Aug 20- Warren Buffett's Berkshire Hathaway Inc agreed to pay an $896,000 fine to settle U.S. government accusations that it violated antitrust rules by failing to report a transaction that boosted its stake in building products company USG Corp..» Read More
It’s been four decades since the go-go years of the late 1960s, when hot mutual funds captured the imagination of investors by reporting performance that was too good to be true. It’s been so long that Bank of America seems to have forgotten what happened.
The Federal Reserve is preparing regulation that would see it veto banks' compensation policies if it believes they encourage bank employees to take too much risk, the Wall Street Journal reported Friday.
Karen Finerman sat down with Teamsters president James Hoffa and asked the union chief some pretty candid questions. What's his number one priority? Find out now!
The SEC will discuss rules to improve oversight of the credit rating industry as well as a proposed ban on flash trades—or buy and sell orders that exchanges send to a specific group of participants before revealing them publicly.
Treasury officials want to require the corporate owners of the nation’s 41 industrial banks to accept more rigorous regulation or be forced to sell or shut them down.
Speculation that the European Commission could order a breakup of Lloyds Banking Group is nonsense, but the possibility that the Commission could order the group to sell some assets should come as no surprise, a senior commission officer told CNBC Thursday.
The Federal Reserve is involved a broad review of commercial real estate exposures at the nation's largest regional banks, which Fed sources say is both the result of concern in that area but part of the "new normal" for how they will be supervising banks.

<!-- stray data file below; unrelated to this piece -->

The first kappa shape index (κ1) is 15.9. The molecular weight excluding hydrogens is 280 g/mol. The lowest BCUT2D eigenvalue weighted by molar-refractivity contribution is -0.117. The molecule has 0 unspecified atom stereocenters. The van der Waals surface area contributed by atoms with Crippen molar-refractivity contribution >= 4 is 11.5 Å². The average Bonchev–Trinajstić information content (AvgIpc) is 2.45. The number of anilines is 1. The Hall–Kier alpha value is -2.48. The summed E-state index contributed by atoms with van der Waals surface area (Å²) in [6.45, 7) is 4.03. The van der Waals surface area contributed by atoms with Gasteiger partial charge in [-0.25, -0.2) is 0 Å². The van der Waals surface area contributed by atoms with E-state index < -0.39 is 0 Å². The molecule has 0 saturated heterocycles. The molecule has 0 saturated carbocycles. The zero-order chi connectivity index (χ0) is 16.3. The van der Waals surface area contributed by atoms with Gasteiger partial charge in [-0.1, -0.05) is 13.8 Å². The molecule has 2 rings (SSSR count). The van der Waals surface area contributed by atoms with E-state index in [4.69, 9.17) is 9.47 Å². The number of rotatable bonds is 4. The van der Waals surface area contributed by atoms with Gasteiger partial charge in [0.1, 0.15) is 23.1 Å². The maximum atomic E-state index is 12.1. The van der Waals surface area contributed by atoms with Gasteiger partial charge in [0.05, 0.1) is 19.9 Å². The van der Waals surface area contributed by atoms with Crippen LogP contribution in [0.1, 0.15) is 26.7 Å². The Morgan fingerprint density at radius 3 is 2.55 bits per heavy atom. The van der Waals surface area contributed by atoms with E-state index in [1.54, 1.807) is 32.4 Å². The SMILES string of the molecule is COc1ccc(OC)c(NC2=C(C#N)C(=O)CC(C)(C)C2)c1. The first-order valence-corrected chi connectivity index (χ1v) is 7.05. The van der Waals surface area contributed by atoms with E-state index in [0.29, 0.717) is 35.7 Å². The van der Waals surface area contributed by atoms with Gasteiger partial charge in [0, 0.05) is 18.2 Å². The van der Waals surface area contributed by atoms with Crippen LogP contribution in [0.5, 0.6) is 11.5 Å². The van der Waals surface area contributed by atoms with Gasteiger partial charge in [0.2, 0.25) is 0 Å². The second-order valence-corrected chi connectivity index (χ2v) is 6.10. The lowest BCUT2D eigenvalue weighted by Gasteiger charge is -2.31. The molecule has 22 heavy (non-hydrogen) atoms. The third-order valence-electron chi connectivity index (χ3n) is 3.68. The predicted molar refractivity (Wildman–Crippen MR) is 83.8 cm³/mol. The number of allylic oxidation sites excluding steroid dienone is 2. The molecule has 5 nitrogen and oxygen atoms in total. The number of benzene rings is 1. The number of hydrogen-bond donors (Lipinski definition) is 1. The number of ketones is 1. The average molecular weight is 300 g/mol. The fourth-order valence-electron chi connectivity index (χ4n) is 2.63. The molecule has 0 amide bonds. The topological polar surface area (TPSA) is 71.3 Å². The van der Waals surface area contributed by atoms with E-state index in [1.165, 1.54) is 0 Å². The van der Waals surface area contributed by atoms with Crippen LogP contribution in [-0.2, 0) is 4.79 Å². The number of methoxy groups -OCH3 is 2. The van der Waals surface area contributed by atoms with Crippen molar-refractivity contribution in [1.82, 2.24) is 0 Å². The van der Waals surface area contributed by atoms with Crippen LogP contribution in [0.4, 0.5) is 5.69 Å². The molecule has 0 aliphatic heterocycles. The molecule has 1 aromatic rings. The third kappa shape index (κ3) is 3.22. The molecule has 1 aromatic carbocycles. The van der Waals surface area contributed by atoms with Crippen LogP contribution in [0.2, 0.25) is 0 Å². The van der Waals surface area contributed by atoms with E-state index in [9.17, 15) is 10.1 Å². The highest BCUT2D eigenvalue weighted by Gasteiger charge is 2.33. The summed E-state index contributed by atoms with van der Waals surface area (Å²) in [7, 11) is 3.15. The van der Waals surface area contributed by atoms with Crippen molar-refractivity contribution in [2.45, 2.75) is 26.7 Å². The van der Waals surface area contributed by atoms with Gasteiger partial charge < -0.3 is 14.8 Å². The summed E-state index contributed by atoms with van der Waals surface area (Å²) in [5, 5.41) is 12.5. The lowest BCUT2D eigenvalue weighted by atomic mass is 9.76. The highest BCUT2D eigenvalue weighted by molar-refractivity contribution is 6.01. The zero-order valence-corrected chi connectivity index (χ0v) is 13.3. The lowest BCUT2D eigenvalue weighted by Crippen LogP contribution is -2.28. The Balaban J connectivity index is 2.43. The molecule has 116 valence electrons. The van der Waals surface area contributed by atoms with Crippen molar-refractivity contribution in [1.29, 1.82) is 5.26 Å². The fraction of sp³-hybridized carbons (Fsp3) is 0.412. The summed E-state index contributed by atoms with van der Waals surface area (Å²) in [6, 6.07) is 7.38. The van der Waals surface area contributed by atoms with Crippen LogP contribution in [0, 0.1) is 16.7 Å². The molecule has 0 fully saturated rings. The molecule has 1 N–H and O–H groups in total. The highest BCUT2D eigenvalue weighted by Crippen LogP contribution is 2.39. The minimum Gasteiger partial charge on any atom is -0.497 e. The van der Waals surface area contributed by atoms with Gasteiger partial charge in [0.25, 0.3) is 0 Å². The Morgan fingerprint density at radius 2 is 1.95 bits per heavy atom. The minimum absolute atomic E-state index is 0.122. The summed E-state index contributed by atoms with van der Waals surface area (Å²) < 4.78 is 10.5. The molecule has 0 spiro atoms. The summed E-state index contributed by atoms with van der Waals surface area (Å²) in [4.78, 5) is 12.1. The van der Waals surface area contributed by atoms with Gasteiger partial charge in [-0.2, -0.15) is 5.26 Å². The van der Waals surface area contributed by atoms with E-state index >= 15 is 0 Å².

No one can know exactly what Finn M. W. Caspersen, a prominent philanthropist and the heir to the Beneficial Corporation fortune, was thinking when he decided to take his life on Labor Day. But he apparently harbored a secret: He was suspected of dodging many millions in federal taxes.
The rule book for Wall Street may not change that much after all.
Among the many changes sparked by the Wall Street crisis, none seems more galvanizing that the call to regulate derivatives.
Tips for cultivating marijuana. Testimonials by patients about its medical benefits. Cannabis cooking lessons. Even citations for award-winning strains of pot. Viewers here can now watch, every week, what amounts to a pro-weed news program.
The Street is awash with chatter about a potential trade war following a White House tariff on tires imported from China.
Congress will enact changes in financial regulation that will be "fair" and "pro-market," Rep. Barney Frank, (D-Mass.) told CNBC Monday.
One year on from the collapse of Wall Street giant Lehman Brothers, and the financial turmoil that quickly followed, investors looked back and considered what lessons had been learned and whether the problems were really solved.
The Federal Reserve must guard against excessive behavior in the financial industry to avoid another financial crisis, Stephen Roach, chairman of Morgan Stanley Asia, said Monday.
On Monday President Barack Obama will deliver a speech on Wall Street. What will he reveal?
Prior to the recession, major banks were hiding dubious assets off their balance sheets and stretching rules if not breaking them. Now, banks are resiusiting efforts to improve those rules and increase transparency.
Failure to address the underlying weaknesses in the banking system and some shortcomings in the package of regulatory reforms for the financial sector could result in a crisis relapse in the next few years.
President Obama will attempt to reshape the bitter debate about health care reform. How will you know if his speech is a success?
Although Wednesday's market action appears bullish, technical analysts are starting to see a ‘head and shoulders' pattern emerging and that's worrisome.